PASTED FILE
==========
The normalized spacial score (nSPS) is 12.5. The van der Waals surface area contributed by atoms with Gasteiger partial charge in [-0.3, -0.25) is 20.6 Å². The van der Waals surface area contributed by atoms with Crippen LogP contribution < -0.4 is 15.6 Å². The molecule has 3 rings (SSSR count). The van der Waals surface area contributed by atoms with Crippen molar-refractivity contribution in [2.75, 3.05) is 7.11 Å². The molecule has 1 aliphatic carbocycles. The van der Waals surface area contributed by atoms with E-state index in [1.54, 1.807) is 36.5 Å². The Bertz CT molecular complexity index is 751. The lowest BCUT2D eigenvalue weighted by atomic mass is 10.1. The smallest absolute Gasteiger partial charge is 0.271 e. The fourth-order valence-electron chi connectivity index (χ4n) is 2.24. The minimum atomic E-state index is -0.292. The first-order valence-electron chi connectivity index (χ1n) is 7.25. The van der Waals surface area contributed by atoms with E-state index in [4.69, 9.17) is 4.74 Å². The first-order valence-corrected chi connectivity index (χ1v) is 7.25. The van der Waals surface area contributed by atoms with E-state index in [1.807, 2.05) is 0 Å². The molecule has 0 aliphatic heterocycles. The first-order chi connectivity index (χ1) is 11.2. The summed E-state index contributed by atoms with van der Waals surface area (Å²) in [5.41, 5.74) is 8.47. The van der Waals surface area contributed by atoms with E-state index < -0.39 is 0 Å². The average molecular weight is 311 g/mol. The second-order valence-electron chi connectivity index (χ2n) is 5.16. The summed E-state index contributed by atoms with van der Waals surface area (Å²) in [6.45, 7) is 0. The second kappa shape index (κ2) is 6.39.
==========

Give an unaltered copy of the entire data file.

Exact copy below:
The normalized spacial score (nSPS) is 12.5. The van der Waals surface area contributed by atoms with Gasteiger partial charge in [-0.3, -0.25) is 20.6 Å². The van der Waals surface area contributed by atoms with Crippen LogP contribution < -0.4 is 15.6 Å². The molecule has 3 rings (SSSR count). The van der Waals surface area contributed by atoms with Crippen molar-refractivity contribution in [2.75, 3.05) is 7.11 Å². The molecule has 1 aliphatic carbocycles. The van der Waals surface area contributed by atoms with E-state index in [1.54, 1.807) is 36.5 Å². The Bertz CT molecular complexity index is 751. The lowest BCUT2D eigenvalue weighted by atomic mass is 10.1. The smallest absolute Gasteiger partial charge is 0.271 e. The fourth-order valence-electron chi connectivity index (χ4n) is 2.24. The minimum atomic E-state index is -0.292. The first-order valence-electron chi connectivity index (χ1n) is 7.25. The van der Waals surface area contributed by atoms with E-state index in [4.69, 9.17) is 4.74 Å². The first-order valence-corrected chi connectivity index (χ1v) is 7.25. The van der Waals surface area contributed by atoms with E-state index in [1.807, 2.05) is 0 Å². The molecule has 0 aliphatic heterocycles. The first-order chi connectivity index (χ1) is 11.2. The summed E-state index contributed by atoms with van der Waals surface area (Å²) in [5.41, 5.74) is 8.47. The van der Waals surface area contributed by atoms with E-state index < -0.39 is 0 Å². The average molecular weight is 311 g/mol. The second-order valence-electron chi connectivity index (χ2n) is 5.16. The summed E-state index contributed by atoms with van der Waals surface area (Å²) in [6.45, 7) is 0. The second kappa shape index (κ2) is 6.39.